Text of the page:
No I don't but if you like I can take photos if you like. It is nothing fancy in the home garage the pro booth is at the shop which is a down draft. At home I just removed a window and mounted the fan on the 2 swing entry doors I removed the windows and put intake filters there for what I do in there it works real good and I live in an area with farms so the spacing between neighbors is not an issue I could paint one outside and nobody would say anything.
Hi, I've been doing epoxy and high build work in my home spray booth without any great issues, but now that I'm doing base/clear, I'm having trouble getting rid of the "fog" from the clear. I did the chassis yesterday, which takes a lot of spraying to get all sides of the chassis and crossmembers etc. The base exhausts ok. The fan I use is rated at 1990 CFM and pulls hard. I use three layers of pre-filters (about 1/2" thick, plus activated carbon filter to help remove fumes. The pre-filters get clogged with clear pretty quickly, so be the third coat of clear, they're pretty plugged up. It's still exhausting, but I get a pretty heavy fog in the booth. I'm using an Iwata 400 lpx HVLP gun. I could change the pre-filters between coats, but don't like to disturb things between coats. Is 2000 CFM way undersized? The booth is 10'x24'x10' ceiling. I'm an amateur obviously, but would like to improve conditions if I can. Thanks, Bill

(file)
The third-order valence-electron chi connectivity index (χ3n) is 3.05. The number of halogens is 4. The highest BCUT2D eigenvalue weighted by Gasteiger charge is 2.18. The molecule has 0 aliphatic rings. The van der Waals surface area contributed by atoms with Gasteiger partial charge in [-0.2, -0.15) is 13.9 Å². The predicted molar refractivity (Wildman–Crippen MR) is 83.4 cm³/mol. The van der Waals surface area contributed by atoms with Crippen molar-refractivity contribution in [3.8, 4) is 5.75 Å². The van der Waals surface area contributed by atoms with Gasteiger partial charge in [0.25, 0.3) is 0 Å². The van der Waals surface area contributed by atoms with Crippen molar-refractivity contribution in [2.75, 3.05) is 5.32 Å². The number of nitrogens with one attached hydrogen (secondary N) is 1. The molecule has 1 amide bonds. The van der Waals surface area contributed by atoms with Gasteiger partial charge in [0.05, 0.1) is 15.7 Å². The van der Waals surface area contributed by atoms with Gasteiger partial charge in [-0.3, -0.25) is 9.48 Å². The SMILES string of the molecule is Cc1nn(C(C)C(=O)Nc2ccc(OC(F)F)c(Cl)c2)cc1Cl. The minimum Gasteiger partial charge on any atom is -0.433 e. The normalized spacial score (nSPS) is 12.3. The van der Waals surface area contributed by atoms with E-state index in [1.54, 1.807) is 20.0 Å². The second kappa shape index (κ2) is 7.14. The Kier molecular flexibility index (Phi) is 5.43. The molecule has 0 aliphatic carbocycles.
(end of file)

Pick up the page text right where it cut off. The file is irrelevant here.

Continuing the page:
I know this is apples and oranges somewhat, but my cross flow booth is 14w X 27L X 10h and uses a 13,900 CFM 34"Diameter fan. The doors (9' 6"H X 10'W area between the 3 of them) have a total of 15 20x20 intake filters (5 each), and the exhaust plenum in each rear corner uses a single layer "arrester" pad filters a total of 24 20 X 20 on the exhaust. Now, I know that is overkill for a home booth in your situation, but I would look at increasing intake and exhaust filter area to reduce any flow restrictions and then possibly consider a larger fan or a second fan to increase CFM. Just my opinion and worth exactly what you paid for it.......
I need to create positive pressure or at least reduce the negative in my garage. It's 22x35x8. The exhaust fan is a 3100-920 (variable). I always use the lowest setting. For years, I've opened a window or two for intake. Entry door will pop open if left ajar. If I open the garage door plus the windows it takes a while but the door still slips open. It's going to be very cold all week. With all of these openings, it's going to be impossible to maintain any temp. One window is right next to where I paint so having near sub-zero air blowing on it is a no go. Think opening the farthest window and cracking the garage door would create the appropriate airflow without adversely dropping temps? If I can't resolve the pressure issue, I may have to become the best buffer around.
Any ideas on what I can do without reconfiguring my whole garage?